Morphological units in the Arabic mental lexicon

Sami Boudelaa, William D. Marslen-Wilson

Research output: Contribution to journalArticlepeer-review

112 Citations (Scopus)


Standard views of morphology in Modern Standard Arabic hold that surface word forms comprise at least two morphemes: a three-consonantal root conveying semantic meaning and a word pattern carrying syntactic information. An alternative account claims that semantic information is carried by a bi-consonantal morphological unit called the etymon. Accordingly, in the form [batara] the core meaning is carried not by the tri-consonantal root morpheme {btr} but by the etymon morpheme {b,t} which surfaces in other forms like [batta] 'sever', [batala] 'cut off' with the same meaning 'cutting'. Previous experimental research in Semitic languages has assumed the tri-consonantal root/word pattern approach. In cross-modal and masked priming experiments we ask whether the etymon, as a more fine-grained two-consonantal morphological unit, can yield the morphological priming effects typically obtained with tri-consonantal root morphemes. The results clearly show that two words sharing an etymon do facilitate each other both in cross-modal and masked priming even though they do not share a root, controlling for semantic and for form overlap effects. The bearing of these results on theories of morphological processing and representation is discussed.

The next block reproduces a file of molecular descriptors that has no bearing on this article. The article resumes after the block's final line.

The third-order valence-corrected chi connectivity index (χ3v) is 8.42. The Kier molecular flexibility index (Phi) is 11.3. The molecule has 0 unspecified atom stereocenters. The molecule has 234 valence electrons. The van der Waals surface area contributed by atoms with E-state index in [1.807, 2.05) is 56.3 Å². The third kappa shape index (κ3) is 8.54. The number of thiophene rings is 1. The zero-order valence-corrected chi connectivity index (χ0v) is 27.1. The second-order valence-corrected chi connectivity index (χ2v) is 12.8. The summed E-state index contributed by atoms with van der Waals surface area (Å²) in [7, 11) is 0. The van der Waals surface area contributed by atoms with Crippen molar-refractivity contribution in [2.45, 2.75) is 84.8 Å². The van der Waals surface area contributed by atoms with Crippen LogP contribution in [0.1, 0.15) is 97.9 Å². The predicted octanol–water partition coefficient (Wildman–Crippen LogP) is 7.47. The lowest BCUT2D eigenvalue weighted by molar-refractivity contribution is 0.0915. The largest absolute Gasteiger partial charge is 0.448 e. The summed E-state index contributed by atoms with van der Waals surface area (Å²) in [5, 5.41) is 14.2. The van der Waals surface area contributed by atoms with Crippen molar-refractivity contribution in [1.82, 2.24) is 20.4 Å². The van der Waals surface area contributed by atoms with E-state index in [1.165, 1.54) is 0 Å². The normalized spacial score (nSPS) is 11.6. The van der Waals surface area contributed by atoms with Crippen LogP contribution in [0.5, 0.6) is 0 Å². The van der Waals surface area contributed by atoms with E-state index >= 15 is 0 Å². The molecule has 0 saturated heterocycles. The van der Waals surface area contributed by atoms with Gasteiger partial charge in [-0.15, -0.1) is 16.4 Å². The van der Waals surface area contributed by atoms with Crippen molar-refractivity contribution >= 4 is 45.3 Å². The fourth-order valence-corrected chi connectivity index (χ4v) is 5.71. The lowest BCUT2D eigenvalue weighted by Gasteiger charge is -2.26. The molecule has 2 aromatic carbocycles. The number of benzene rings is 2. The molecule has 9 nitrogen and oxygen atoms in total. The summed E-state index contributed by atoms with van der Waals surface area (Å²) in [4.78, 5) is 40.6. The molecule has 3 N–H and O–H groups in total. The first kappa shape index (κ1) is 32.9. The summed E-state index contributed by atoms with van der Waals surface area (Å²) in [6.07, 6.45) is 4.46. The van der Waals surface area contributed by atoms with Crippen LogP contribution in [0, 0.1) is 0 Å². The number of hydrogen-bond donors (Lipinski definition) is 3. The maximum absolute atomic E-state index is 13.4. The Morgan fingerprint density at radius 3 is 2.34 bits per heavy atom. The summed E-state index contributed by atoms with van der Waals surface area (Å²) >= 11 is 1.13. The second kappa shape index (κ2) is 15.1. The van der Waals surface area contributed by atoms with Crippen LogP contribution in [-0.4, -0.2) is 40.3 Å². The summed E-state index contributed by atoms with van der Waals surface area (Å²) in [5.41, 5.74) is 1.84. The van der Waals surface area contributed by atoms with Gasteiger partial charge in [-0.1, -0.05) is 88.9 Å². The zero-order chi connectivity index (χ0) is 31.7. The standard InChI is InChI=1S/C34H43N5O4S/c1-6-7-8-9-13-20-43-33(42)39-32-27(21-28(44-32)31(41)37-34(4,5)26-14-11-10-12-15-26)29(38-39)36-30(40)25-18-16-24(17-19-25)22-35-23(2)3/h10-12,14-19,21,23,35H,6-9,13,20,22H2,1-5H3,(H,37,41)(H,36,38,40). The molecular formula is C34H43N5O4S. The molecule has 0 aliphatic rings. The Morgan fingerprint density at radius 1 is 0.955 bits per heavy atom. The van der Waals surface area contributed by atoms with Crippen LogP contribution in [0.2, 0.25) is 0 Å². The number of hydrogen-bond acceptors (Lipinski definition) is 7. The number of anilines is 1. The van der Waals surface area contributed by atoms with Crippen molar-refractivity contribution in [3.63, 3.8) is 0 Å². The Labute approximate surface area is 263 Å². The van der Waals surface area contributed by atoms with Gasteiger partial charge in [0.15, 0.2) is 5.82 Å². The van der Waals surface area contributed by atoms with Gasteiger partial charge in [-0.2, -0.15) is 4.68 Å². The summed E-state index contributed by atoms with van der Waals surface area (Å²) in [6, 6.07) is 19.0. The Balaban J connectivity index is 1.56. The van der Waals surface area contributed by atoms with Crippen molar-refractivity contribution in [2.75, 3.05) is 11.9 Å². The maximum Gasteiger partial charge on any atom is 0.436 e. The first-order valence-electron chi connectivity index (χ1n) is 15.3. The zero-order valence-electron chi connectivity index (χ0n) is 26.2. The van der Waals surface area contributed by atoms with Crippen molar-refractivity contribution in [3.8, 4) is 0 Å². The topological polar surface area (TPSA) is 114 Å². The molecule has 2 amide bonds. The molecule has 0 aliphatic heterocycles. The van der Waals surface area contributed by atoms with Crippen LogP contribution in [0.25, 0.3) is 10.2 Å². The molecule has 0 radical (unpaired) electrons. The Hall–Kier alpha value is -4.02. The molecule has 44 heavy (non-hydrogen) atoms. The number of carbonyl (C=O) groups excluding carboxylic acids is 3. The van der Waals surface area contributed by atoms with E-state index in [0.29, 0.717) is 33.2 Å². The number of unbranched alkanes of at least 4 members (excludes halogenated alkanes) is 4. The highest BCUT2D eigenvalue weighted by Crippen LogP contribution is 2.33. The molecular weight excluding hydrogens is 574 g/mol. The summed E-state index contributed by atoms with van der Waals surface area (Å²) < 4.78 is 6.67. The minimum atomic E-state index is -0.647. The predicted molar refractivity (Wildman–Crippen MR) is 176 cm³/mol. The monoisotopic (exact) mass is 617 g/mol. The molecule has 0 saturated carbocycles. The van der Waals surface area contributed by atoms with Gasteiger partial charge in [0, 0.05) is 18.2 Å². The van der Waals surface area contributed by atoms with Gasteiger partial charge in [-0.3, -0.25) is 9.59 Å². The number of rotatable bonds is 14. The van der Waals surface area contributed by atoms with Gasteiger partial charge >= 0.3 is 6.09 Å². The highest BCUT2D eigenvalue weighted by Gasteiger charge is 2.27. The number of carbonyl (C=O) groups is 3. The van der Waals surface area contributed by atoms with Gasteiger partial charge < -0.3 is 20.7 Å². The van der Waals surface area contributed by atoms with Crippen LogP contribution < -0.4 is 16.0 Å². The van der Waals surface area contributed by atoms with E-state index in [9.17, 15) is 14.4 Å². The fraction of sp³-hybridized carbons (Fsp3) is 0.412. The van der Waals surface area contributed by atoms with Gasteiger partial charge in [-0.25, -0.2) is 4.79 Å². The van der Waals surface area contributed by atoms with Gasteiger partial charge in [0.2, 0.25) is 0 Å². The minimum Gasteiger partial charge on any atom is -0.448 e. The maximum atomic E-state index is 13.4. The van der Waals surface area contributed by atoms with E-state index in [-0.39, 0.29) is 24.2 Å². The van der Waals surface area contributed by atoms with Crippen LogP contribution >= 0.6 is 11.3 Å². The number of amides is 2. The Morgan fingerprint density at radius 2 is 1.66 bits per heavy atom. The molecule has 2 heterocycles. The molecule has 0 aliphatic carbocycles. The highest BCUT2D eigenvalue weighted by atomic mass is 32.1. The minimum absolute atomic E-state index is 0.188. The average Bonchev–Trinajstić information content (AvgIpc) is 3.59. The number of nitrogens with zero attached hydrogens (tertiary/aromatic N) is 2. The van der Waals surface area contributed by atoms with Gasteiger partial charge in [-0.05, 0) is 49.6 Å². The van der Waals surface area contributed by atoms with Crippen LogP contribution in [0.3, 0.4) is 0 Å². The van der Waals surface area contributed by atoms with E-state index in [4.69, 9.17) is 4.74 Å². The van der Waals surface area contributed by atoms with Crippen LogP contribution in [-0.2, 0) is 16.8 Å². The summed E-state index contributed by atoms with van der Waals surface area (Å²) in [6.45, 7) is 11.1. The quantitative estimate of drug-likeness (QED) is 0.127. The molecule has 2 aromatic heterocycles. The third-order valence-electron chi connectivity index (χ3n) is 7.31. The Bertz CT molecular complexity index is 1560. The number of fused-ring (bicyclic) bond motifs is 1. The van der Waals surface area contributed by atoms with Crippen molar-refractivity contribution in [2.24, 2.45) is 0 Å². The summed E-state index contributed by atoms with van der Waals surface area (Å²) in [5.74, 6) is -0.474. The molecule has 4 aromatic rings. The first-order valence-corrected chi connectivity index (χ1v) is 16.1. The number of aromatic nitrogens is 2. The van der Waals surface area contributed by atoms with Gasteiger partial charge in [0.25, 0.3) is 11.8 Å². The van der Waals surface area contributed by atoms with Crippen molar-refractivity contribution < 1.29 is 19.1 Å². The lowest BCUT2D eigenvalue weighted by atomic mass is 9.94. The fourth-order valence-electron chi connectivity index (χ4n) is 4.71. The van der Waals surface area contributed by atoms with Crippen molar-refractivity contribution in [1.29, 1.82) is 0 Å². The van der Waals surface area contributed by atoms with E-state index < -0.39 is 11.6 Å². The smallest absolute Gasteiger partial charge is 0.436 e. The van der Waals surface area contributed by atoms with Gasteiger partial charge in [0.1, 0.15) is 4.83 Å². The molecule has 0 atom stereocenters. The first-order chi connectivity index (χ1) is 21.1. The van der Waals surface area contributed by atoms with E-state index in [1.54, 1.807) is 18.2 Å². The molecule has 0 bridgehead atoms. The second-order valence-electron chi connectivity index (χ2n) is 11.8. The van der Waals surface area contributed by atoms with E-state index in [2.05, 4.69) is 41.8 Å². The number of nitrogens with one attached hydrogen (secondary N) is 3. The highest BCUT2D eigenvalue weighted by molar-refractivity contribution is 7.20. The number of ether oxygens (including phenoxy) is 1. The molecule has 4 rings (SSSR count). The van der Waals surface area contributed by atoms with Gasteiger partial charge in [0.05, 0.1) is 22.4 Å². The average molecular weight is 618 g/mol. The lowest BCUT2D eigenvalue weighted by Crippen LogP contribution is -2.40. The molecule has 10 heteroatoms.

Original languageEnglish
Pages (from-to)65-92
Number of pages28
Issue number1
Publication statusPublished - Aug 2001
Externally publishedYes


  • Arabic morphology
  • Cross-modal priming
  • Etymon
  • Masked priming
  • Root morpheme

ASJC Scopus subject areas

  • Experimental and Cognitive Psychology
  • Language and Linguistics
  • Developmental and Educational Psychology
  • Linguistics and Language
  • Cognitive Neuroscience


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